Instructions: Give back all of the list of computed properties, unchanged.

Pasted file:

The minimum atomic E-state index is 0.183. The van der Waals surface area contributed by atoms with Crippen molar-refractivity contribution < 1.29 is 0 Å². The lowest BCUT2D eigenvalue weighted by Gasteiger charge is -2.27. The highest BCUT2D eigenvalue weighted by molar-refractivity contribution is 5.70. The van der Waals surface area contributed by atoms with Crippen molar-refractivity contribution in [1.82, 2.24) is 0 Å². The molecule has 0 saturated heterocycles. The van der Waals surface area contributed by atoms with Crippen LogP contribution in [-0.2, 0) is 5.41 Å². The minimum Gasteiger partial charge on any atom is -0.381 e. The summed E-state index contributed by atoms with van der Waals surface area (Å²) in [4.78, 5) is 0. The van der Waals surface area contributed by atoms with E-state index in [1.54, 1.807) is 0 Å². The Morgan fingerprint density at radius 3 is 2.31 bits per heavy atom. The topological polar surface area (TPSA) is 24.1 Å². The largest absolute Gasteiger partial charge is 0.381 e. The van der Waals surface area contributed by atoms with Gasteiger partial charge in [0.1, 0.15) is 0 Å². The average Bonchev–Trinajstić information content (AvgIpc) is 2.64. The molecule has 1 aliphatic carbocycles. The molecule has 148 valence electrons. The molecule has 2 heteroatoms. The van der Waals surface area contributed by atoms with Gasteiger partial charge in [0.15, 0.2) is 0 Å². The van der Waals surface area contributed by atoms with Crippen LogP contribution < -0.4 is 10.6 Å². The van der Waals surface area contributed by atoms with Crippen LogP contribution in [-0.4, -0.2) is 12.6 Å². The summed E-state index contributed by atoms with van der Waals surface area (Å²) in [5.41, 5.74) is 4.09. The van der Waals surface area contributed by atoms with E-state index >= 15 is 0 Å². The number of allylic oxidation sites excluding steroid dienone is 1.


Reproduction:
The minimum atomic E-state index is 0.183. The van der Waals surface area contributed by atoms with Crippen molar-refractivity contribution < 1.29 is 0 Å². The lowest BCUT2D eigenvalue weighted by Gasteiger charge is -2.27. The highest BCUT2D eigenvalue weighted by molar-refractivity contribution is 5.70. The van der Waals surface area contributed by atoms with Crippen molar-refractivity contribution in [1.82, 2.24) is 0 Å². The molecule has 0 saturated heterocycles. The van der Waals surface area contributed by atoms with Crippen LogP contribution in [-0.2, 0) is 5.41 Å². The minimum Gasteiger partial charge on any atom is -0.381 e. The summed E-state index contributed by atoms with van der Waals surface area (Å²) in [4.78, 5) is 0. The van der Waals surface area contributed by atoms with E-state index in [1.54, 1.807) is 0 Å². The Morgan fingerprint density at radius 3 is 2.31 bits per heavy atom. The topological polar surface area (TPSA) is 24.1 Å². The largest absolute Gasteiger partial charge is 0.381 e. The van der Waals surface area contributed by atoms with Gasteiger partial charge in [0.1, 0.15) is 0 Å². The average Bonchev–Trinajstić information content (AvgIpc) is 2.64. The molecule has 1 aliphatic carbocycles. The molecule has 148 valence electrons. The molecule has 2 heteroatoms. The van der Waals surface area contributed by atoms with Gasteiger partial charge in [0.15, 0.2) is 0 Å². The van der Waals surface area contributed by atoms with Crippen LogP contribution < -0.4 is 10.6 Å². The van der Waals surface area contributed by atoms with Crippen LogP contribution in [-0.4, -0.2) is 12.6 Å². The summed E-state index contributed by atoms with van der Waals surface area (Å²) in [5.41, 5.74) is 4.09. The van der Waals surface area contributed by atoms with E-state index >= 15 is 0 Å². The number of allylic oxidation sites excluding steroid dienone is 1.